Sunday, May 19, 2013

Woman Down - Upside Down!

On the very last day of Walk and Roll to School Week, I escorted a neighbor child along with my skateboard loving son.

The early morning brisk weather was pure heaven; blue skies meant another day full of parents and children arriving at school by foot-powered transportation.

All was well until I pulled out my camera to shoot footage of both boys in an awesome coast through vacant university paths. The younger neighbor boy is more cautious than my son, so much so that I was caught off guard when he stopped where I least expected him to. With camera in my right hand, I squeezed the left brake to avoid a collision, which of course sent me into an unavoidable left-leaning catapult over the handlebars. Ugh. Front panniers came unhinged upon impact. I let go of the camera, which I'd managed to hold onto during the fall. Lying on my side, I was pinned to the asphalt by the handlebars, my feet still in the toe clips, wheels suspended overhead. I suppose I rather looked like a beetle, momentarily upside down with legs wiggling in the air.

Upon hearing the crash, my son came back immediately to help. I fared well, considering the embarrassing predicament (I've now fallen twice due to taking pictures while on the bike). My head was spared. My boy retrieved the camera (my first concern), said it was okay except for scratches. He lowered the bike while I slowly got up. Somehow I only scraped my palm a bit, however my thigh hurt—bruised for sure—though I could still walk. Quick mechanical assessment revealed the bar end had taken the brunt of impact. It pushed into the brake lever; thumbshifter also rotated. I forced the bar end back into position, which rendered brakes and shifting functionable. I pulled myself together, reattached panniers, and continued to school.

Twenty minutes later I was heading off to work, by then feeling much better. I was, however, silently chastising myself for, once again, placing myself in danger so I could photograph while on the fly. But just then two Canadian geese flew overhead, evidently headed for an open field. I watched them tuck and hold wings in downward position for landing, like two synchronized divers. They honked and—I swear—glanced at each other, possibly conferring on landing location. I laughed. And not only at the geese. The irony of my earlier incident suddenly hit me. I smacked the pavement within 300 yards of the hospital emergency room.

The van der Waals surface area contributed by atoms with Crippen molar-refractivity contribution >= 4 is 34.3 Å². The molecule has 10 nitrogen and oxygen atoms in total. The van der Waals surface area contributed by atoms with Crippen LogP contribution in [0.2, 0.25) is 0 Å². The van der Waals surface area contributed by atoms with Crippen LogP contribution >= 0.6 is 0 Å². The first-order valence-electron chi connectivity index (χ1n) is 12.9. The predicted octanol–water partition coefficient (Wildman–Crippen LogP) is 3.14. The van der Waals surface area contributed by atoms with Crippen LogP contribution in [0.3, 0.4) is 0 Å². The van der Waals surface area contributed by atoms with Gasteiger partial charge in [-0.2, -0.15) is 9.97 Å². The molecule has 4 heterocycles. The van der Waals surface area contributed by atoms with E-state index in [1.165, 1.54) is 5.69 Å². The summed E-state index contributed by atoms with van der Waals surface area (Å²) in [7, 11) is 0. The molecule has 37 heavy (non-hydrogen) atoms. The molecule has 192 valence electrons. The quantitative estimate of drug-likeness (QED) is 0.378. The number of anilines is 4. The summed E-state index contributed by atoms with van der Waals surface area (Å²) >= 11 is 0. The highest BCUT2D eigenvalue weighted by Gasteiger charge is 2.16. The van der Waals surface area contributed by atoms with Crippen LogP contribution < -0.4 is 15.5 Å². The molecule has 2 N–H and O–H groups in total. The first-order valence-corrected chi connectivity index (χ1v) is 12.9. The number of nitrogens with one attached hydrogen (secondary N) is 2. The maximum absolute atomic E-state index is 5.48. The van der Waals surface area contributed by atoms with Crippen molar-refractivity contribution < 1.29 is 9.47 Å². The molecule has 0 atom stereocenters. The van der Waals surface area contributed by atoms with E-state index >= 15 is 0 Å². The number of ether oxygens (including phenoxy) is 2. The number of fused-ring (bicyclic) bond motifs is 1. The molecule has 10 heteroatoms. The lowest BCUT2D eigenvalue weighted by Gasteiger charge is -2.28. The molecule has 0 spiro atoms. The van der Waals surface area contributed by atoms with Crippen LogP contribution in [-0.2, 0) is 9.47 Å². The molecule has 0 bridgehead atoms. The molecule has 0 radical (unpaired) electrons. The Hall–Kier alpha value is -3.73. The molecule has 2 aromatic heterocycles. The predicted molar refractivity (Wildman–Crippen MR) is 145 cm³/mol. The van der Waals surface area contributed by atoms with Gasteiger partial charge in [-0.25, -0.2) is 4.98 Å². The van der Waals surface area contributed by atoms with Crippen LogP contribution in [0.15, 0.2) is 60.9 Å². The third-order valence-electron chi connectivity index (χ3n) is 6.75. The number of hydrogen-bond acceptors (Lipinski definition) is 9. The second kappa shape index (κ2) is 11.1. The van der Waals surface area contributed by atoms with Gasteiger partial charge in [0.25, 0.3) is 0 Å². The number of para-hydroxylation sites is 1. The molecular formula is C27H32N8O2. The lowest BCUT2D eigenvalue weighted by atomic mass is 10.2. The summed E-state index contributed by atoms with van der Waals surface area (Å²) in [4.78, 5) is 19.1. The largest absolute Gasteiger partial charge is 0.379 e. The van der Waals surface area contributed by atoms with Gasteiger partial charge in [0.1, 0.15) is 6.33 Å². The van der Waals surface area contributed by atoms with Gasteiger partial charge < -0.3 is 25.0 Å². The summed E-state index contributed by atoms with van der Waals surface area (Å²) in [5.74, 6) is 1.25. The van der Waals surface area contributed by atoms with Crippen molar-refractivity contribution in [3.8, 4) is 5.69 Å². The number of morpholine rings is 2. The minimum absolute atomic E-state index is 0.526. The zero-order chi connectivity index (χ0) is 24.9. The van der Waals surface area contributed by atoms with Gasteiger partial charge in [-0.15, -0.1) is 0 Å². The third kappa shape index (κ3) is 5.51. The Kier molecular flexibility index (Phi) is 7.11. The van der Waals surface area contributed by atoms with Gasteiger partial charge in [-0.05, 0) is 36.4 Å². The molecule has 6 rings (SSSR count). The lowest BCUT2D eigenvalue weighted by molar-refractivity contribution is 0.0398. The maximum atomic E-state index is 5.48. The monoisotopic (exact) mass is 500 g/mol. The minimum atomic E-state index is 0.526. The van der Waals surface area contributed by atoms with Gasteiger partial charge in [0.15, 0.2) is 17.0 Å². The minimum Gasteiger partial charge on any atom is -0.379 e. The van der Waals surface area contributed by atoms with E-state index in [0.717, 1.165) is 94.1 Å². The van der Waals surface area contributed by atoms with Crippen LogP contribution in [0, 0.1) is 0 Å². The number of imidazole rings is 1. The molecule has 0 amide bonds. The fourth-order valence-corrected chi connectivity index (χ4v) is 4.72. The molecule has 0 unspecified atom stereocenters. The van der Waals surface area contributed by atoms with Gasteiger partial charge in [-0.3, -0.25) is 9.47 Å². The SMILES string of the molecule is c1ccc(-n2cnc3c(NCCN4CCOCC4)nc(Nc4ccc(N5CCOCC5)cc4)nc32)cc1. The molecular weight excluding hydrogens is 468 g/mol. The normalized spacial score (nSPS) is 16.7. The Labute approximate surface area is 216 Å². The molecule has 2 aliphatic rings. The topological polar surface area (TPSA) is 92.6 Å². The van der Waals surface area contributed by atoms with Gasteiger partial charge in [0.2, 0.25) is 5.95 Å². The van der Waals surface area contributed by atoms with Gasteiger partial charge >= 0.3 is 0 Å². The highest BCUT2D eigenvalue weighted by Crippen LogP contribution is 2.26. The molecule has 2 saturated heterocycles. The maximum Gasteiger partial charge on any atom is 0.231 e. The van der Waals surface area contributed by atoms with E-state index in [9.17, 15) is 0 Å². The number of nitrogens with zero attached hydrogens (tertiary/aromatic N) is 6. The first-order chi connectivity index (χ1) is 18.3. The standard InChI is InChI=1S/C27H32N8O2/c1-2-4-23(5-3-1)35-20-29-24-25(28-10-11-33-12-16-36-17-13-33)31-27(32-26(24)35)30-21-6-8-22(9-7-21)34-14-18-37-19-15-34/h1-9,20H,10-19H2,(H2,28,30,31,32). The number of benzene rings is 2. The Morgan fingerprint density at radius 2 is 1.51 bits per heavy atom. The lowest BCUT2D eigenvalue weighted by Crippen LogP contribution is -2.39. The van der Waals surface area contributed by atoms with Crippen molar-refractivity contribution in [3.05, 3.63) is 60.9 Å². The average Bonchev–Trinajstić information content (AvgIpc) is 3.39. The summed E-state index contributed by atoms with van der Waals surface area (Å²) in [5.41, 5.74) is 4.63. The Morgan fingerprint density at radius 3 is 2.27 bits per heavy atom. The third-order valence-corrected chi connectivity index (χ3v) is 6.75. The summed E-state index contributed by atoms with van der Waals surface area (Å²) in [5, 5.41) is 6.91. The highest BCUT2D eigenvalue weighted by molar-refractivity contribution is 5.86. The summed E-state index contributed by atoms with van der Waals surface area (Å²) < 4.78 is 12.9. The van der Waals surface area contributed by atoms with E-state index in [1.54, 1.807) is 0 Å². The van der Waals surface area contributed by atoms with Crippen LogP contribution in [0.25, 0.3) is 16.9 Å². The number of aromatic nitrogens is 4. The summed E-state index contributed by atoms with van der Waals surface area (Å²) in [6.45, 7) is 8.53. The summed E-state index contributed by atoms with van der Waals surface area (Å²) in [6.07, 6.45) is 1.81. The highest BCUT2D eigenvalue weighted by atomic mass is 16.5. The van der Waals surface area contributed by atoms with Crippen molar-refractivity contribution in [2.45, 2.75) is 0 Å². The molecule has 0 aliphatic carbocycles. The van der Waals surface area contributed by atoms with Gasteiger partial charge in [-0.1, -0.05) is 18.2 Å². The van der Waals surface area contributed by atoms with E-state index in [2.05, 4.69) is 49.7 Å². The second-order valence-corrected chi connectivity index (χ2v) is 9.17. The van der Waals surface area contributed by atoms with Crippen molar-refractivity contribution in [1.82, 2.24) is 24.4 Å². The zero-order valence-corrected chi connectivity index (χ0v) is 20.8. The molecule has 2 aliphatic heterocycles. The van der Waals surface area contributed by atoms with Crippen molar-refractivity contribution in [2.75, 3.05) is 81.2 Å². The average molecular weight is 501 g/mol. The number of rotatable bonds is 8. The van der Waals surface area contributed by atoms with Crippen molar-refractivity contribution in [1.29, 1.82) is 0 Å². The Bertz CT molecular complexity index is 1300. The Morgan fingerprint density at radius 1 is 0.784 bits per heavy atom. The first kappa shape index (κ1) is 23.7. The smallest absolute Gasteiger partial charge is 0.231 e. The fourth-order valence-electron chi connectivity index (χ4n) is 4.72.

5 comments:

  1. And the camera was your first concern, we are of like minds! Next should be the bike, I think. You must be pretty good at the art of falling.

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    1. Unfortunately, I am good at falling, though I'm not sure that's something I should be proud of. I have this knack for remaining loose, absorbing the fall as opposed to tensing and preventing a fall with arms outstretched. The latter is a perfect way to break a collar bone.

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  2. Glad you weren't hurt any worse. I had a similar experience last week. Camera in right hand shooting a crop duster while slowly braking with left. Was going ok till I hit a small dip in the gravel road. The rear wheel lifted up and I slid off the bike but luckily didn't go "OTB".
    Maybe we should swap the brake levers around. Or do they make a camera with the shutter button on the left?

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  3. I'm not inclined to swap the brake levers, but Velouria does on her transportation bicycles at Lovely Bicycle! I can't recall why she does this, but seeing she's a photographer, that could be her reasoning. I've considered using my tripod more, a flexible one that attaches to the handlebars though I can't see myself riding around with it in front of me like a beacon. I'm more inclined to rethink the strap system on my camera. Currently it has a flimsy loop strap. If I replace it with a stronger cording, I could drop the camera without a care and grab both brake levers. At any rate, I consider both accidents a wake up call.

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    1. I just had another thought. It's possible to shoot pictures with the left hand by holding the camera upside down. It would take some getting used to but most picture software has the ability to flip or rotate the pictures afterward.

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